Company behind chemical warehouse inferno fined $3m

Firefighters took four days to put out the blaze, with smoke forcing local businesses to evacuate.

Firefighters took four days to put out the blaze, with smoke forcing local businesses to evacuate. Photo: AAP

The company behind a mammoth chemical warehouse inferno that left a worker hospitalised and sent plumes of smoke billowing in Melbourne has been hit with almost $3 million in fines.

Chemical waste recycling company Bradbury Industrial Services Pty Ltd, now in liquidation, operated out of several warehouses in Melbourne when its Campbellfield premises went up in flames on April 5, 2019.

The blaze started when an employee was decanting the dangerous liquid toluene, which can be susceptible to a build-up of electrostatic charge, from a 1000-litre container into a 60-litre drum.

The worker was unaware static could cause a fire and was never taught to earth containers before filling them.

Shortly after he started the decanting process, there was a large flash and a fire erupted before it quickly spread out of control and destroyed the warehouse.

The worker spent three days at The Alfred hospital having sustained burns to his face and throat, and a shoulder injury.

He told the County Court of Victoria he had a lot of anger about the fire, struggled with sleep and had to seek help from psychologists after the blaze.

WorkSafe in 2015 handed Bradbury an improvement notice to better store dangerous chemicals at the Campbellfield warehouse and warned the company about the explosion risk of static charge.

It took firefighters four days to extinguish the blaze and the smoke from it forced nearby businesses to evacuate and several schools to close.

The fire also polluted local waterways and led to a six-month clean-up operation, during which the state’s environment watchdog removed almost 6000 tonnes of waste.

The operation was estimated to have cost about $6.5 million.

Only weeks before the fire, Environment Protection Authority officers inspected the Campbellfield warehouse and found Bradbury was storing more liquid waste than its licence allowed.

It was found to be keeping about 136,000 litres of primarily flammable waste on the morning of the blaze – clearly presenting a risk of explosion when workers weren’t properly trained about static, Judge Peter Rozen said on Friday.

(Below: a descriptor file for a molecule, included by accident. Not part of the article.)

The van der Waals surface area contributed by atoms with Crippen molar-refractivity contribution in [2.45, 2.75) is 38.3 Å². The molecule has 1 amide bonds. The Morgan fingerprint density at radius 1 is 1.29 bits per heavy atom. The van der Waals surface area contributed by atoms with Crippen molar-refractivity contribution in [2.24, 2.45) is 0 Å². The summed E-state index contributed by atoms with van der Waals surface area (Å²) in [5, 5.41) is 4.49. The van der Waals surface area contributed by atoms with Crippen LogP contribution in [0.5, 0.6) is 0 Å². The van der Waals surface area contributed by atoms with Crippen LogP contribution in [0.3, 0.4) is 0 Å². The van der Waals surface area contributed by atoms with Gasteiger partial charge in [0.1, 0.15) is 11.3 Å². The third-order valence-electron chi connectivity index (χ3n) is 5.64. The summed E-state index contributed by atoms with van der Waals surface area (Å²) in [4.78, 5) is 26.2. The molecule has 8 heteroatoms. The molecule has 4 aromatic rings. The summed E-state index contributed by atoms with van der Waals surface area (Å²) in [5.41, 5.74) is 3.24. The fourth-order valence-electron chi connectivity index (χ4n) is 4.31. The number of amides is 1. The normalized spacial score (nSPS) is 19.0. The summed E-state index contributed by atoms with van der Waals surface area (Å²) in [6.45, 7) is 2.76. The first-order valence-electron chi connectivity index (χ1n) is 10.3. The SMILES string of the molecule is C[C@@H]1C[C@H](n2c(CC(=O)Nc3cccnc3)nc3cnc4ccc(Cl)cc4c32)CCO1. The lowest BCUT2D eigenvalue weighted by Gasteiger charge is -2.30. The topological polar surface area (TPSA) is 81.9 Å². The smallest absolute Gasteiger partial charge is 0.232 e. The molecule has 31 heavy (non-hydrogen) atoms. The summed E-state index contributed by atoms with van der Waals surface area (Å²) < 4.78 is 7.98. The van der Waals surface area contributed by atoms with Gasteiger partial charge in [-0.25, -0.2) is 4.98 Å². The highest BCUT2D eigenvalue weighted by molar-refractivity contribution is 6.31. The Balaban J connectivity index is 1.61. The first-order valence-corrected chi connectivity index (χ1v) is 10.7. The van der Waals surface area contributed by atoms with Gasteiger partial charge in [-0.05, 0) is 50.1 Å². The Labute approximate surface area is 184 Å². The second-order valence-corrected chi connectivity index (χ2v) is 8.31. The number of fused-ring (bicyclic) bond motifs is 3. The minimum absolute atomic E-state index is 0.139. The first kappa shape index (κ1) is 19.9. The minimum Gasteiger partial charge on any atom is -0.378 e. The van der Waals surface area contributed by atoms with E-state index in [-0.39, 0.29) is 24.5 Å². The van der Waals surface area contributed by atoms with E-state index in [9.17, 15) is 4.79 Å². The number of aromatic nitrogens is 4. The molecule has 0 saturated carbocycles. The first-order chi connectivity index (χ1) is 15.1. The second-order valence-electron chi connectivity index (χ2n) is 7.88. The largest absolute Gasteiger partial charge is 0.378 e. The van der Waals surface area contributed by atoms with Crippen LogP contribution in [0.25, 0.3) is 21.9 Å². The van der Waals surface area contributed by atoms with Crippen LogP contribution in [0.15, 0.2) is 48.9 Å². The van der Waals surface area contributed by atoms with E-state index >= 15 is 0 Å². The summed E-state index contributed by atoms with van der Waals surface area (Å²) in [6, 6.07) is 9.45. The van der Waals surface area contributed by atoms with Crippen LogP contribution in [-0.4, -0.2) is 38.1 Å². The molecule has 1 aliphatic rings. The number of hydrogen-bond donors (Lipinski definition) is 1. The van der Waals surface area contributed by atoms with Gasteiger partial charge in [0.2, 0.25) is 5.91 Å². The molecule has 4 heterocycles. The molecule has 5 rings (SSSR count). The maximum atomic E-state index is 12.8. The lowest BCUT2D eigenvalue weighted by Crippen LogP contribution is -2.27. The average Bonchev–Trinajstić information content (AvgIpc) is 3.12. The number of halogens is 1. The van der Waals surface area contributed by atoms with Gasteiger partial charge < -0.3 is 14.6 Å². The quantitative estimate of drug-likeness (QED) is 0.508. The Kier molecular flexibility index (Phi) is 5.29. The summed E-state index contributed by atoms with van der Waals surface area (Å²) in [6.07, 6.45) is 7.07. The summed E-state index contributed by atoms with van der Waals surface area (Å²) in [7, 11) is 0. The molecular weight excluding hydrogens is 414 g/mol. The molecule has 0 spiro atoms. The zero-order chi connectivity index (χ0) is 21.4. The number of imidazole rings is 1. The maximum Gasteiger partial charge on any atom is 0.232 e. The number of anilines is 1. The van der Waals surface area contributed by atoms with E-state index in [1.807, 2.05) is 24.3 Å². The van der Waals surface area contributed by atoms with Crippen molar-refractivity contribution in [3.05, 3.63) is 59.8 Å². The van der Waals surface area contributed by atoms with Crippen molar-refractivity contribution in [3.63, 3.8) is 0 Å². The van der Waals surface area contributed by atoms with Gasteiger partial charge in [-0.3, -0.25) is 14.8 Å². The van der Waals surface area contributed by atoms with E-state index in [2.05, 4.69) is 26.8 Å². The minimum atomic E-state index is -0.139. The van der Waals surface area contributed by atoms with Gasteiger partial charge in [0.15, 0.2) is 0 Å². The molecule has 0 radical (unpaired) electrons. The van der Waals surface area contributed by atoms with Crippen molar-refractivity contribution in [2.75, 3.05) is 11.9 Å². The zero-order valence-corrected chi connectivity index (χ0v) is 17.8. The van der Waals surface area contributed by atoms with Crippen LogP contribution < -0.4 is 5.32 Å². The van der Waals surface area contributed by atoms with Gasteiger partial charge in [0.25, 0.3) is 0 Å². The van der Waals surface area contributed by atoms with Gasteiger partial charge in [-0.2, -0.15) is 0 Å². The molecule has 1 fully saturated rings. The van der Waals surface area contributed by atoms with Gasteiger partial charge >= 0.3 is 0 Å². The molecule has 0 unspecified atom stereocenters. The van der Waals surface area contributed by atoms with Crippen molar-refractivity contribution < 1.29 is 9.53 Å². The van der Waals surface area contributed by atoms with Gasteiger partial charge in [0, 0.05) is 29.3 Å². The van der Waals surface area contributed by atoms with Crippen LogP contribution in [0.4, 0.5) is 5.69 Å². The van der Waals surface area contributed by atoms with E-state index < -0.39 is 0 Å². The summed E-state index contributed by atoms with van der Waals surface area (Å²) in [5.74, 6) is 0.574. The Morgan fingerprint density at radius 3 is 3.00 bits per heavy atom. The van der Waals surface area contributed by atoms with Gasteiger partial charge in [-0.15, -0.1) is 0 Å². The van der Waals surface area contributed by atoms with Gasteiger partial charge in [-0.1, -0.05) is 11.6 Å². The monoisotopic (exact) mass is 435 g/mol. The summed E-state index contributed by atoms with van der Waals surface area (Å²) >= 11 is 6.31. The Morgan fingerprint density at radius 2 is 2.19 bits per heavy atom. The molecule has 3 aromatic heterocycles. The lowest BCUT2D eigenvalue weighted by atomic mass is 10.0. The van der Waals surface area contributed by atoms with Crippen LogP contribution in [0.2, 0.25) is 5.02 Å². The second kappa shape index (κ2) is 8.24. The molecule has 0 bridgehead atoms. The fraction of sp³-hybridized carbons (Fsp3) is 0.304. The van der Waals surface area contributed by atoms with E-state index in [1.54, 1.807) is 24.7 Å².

An expert later inspected Bradbury’s other warehouses and found even more dangerous chemicals stockpiled.

A warehouse at Brooklyn Court in Campbellfield held more than two million litres of dangerous chemicals.

The warehouse wasn’t fit to hold that amount of dangerous chemical, there wasn’t an adequate fire protection system, ignition sources were present and containers were stacked three-high, the court was told.

Some containers holding dangerous chemicals appeared to be damaged or leaking at the Brooklyn Court warehouse, and others held at warehouses on Sydney Road in Campbellfield and Yellowbox Drive in Craigieburn appeared to be in a similar state.

The Sydney Road premises contained more than five million litres of dangerous chemicals with some containers stacked four-high, while between three and nine million litres of chemicals was improperly stored at the Craigieburn warehouses.

Justice Rozen said: “It does not take a great deal of imagination to contemplate the likely impact of a fire (at any of those warehouses).”

He fined Bradbury a total of $2.98 million for offences including failing to take reasonable precautions, failing to provide a safe working environment by providing necessary instruction, information, supervision and training, and breaching its licence.

Justice Rozen earlier noted there was no prospect of Bradbury paying the fines, given it was in liquidation.


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